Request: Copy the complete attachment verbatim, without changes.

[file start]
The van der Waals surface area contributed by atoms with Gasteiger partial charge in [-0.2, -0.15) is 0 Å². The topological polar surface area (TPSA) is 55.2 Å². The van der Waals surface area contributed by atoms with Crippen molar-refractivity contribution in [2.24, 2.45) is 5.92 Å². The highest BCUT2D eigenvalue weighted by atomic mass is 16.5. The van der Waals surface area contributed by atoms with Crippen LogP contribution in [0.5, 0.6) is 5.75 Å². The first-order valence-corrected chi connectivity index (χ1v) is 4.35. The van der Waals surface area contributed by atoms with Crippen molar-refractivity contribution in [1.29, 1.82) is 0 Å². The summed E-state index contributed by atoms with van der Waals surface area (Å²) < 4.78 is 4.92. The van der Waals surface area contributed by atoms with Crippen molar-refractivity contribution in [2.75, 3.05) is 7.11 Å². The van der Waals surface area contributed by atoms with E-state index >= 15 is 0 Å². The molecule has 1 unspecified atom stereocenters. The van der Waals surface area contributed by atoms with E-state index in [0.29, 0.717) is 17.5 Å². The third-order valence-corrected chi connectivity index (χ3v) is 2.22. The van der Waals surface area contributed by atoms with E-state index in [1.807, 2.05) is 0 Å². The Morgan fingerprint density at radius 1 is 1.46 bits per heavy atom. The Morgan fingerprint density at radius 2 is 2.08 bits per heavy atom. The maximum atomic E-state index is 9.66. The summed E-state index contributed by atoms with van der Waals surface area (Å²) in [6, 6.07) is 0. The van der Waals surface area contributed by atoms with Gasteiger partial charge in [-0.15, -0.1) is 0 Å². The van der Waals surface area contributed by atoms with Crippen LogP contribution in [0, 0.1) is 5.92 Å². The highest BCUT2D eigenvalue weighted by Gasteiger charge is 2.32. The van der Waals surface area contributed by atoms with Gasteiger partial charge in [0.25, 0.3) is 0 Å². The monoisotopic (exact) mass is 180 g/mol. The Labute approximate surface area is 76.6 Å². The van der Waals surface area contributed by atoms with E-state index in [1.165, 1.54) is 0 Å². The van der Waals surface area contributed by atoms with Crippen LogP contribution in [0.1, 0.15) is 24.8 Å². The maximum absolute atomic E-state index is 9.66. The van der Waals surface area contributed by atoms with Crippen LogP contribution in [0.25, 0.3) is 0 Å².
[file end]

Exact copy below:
The van der Waals surface area contributed by atoms with Gasteiger partial charge in [-0.2, -0.15) is 0 Å². The topological polar surface area (TPSA) is 55.2 Å². The van der Waals surface area contributed by atoms with Crippen molar-refractivity contribution in [2.24, 2.45) is 5.92 Å². The highest BCUT2D eigenvalue weighted by atomic mass is 16.5. The van der Waals surface area contributed by atoms with Crippen LogP contribution in [0.5, 0.6) is 5.75 Å². The first-order valence-corrected chi connectivity index (χ1v) is 4.35. The van der Waals surface area contributed by atoms with Crippen molar-refractivity contribution in [1.29, 1.82) is 0 Å². The summed E-state index contributed by atoms with van der Waals surface area (Å²) < 4.78 is 4.92. The van der Waals surface area contributed by atoms with Crippen molar-refractivity contribution in [2.75, 3.05) is 7.11 Å². The van der Waals surface area contributed by atoms with E-state index >= 15 is 0 Å². The molecule has 1 unspecified atom stereocenters. The van der Waals surface area contributed by atoms with E-state index in [0.29, 0.717) is 17.5 Å². The third-order valence-corrected chi connectivity index (χ3v) is 2.22. The van der Waals surface area contributed by atoms with E-state index in [1.807, 2.05) is 0 Å². The Morgan fingerprint density at radius 1 is 1.46 bits per heavy atom. The Morgan fingerprint density at radius 2 is 2.08 bits per heavy atom. The maximum atomic E-state index is 9.66. The summed E-state index contributed by atoms with van der Waals surface area (Å²) in [6, 6.07) is 0. The van der Waals surface area contributed by atoms with Gasteiger partial charge in [-0.15, -0.1) is 0 Å². The van der Waals surface area contributed by atoms with Crippen LogP contribution in [0, 0.1) is 5.92 Å². The highest BCUT2D eigenvalue weighted by Gasteiger charge is 2.32. The van der Waals surface area contributed by atoms with Gasteiger partial charge in [0.25, 0.3) is 0 Å². The monoisotopic (exact) mass is 180 g/mol. The Labute approximate surface area is 76.6 Å². The van der Waals surface area contributed by atoms with E-state index in [1.165, 1.54) is 0 Å². The van der Waals surface area contributed by atoms with Crippen LogP contribution in [0.1, 0.15) is 24.8 Å². The maximum absolute atomic E-state index is 9.66. The van der Waals surface area contributed by atoms with Crippen LogP contribution in [0.25, 0.3) is 0 Å².